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Hello all,

 

I started having strange neurological symptoms a week after stopping a supplement called "Exhilarin" by Metagenics in 2009.  Doctors checked me for MS, anxiety, epilepsy, ALS, tumors, the works.  Some doctors thought myoclonus, some thought partial epilepsy, some anxiety.  All I know is that I never been that ill in my life and I didn't sleep for days due to involuntary movements waking me up.  I was prescribed 1mg Klonopin and eventually Keppra XR.  With the Keppra, I was able to go down to .75 on the Klonopin.  The neurologist I had at the time wanted me completely off the Klonopin, but looking back now, he tried to cut it too fast--25% per week.

 

 

Flash forward to March 1, 2011 and I began getting tired during the day.  I thought maybe this is a signal to go down on the Klonopin.  My new neurologist agreed I could try this, especially because I have the Keppra as a backup.  When I started researching Klonopin withdrawal, I couldn't believe how similar my symptoms were to what happened to me in 2009.  I feel I went through withdrawal from a natural klonopin supplement.  "Exhilarin" contained ashwagandha and holy basil--both which are thought to work on GABA receptor function.  It is prepared using a standardized extraction method, which I've learned is similar to the way a pharmaceutical company makes drugs.  My primary care doctor suggested I buy it from her for a thyroid issue I have.  She told me I could stop it whenever I wanted.  I took 2 per day ( a total of about 1200 mg) for 2 months and then stopped cold turkey because it was expensive. 

 

I am down to .5 mg of Klonopin now.  Any support or advice is welcome.  I will be here awhile.  Taking this very slowly.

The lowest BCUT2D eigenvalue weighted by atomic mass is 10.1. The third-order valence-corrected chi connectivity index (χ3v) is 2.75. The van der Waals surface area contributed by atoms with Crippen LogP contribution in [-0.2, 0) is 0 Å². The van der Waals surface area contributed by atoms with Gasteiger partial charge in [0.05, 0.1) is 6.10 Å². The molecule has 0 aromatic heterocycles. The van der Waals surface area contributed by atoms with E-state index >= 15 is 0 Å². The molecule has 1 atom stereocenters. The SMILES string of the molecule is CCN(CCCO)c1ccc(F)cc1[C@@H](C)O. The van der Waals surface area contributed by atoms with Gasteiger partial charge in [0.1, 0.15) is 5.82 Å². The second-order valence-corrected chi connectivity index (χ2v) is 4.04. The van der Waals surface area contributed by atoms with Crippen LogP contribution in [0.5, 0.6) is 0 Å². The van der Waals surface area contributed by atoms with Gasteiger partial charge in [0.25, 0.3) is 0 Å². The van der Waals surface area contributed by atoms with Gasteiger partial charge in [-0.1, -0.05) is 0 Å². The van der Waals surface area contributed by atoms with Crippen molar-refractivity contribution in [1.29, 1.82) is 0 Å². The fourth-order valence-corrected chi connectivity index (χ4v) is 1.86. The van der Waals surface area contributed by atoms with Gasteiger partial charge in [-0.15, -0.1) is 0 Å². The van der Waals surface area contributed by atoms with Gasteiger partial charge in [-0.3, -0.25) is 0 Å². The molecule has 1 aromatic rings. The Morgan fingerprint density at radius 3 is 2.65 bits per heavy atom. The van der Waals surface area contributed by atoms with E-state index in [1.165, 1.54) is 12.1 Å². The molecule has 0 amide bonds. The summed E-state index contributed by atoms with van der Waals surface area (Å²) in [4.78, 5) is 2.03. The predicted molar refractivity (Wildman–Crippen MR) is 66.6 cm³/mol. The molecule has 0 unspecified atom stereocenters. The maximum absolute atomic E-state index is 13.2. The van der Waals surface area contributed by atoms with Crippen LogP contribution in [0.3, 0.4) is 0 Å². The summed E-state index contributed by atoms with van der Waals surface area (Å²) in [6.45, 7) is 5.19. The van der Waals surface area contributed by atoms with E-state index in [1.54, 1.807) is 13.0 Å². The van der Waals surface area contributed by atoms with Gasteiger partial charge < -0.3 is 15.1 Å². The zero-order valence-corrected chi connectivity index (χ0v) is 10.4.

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Hello ittakestime,

 

Welcome to BenzoBuddies.

 

I don't know anything about Exhilarin, but if it acts upon GABA receptors, it wouldn't surprise that it cause myoclonus type symptoms upon withdrawal. As you know, Klonopin (and Keppra) are used to treat myoclonus, so it should be of no surprise that withdrawal of these two drugs might induce myoclonus-type symptoms upon withdrawal, even in these that do not suffer from myoclonus. Members quit often report jerking movements as a withdrawal symptom.

 

I suffer from myoclonus, and understand why you might choose to quit Klonopin. Klonopin is usually only effective in the treatment of myoclonus for limited time period (probably about a year in my case).

 

Has your neurologist determined that you do indeed suffer from myoclonus?

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Hi Colin,

 

Thanks for your response.  I have had no test that definitively said myoclonus.  My eeg's, mri's and emg's have all been normal.  "Myoclonus" is a label the neurologists gave me based on my symptoms alone and to get insurance to pay for my meds.

 

I joined this board primarily because of your story.  What test, if any, was used to diagnose your brainstem myoclonus?  Are you on any medication at all now?

 

Feel free to PM me if that is more appropriate.  Thank you for starting this site.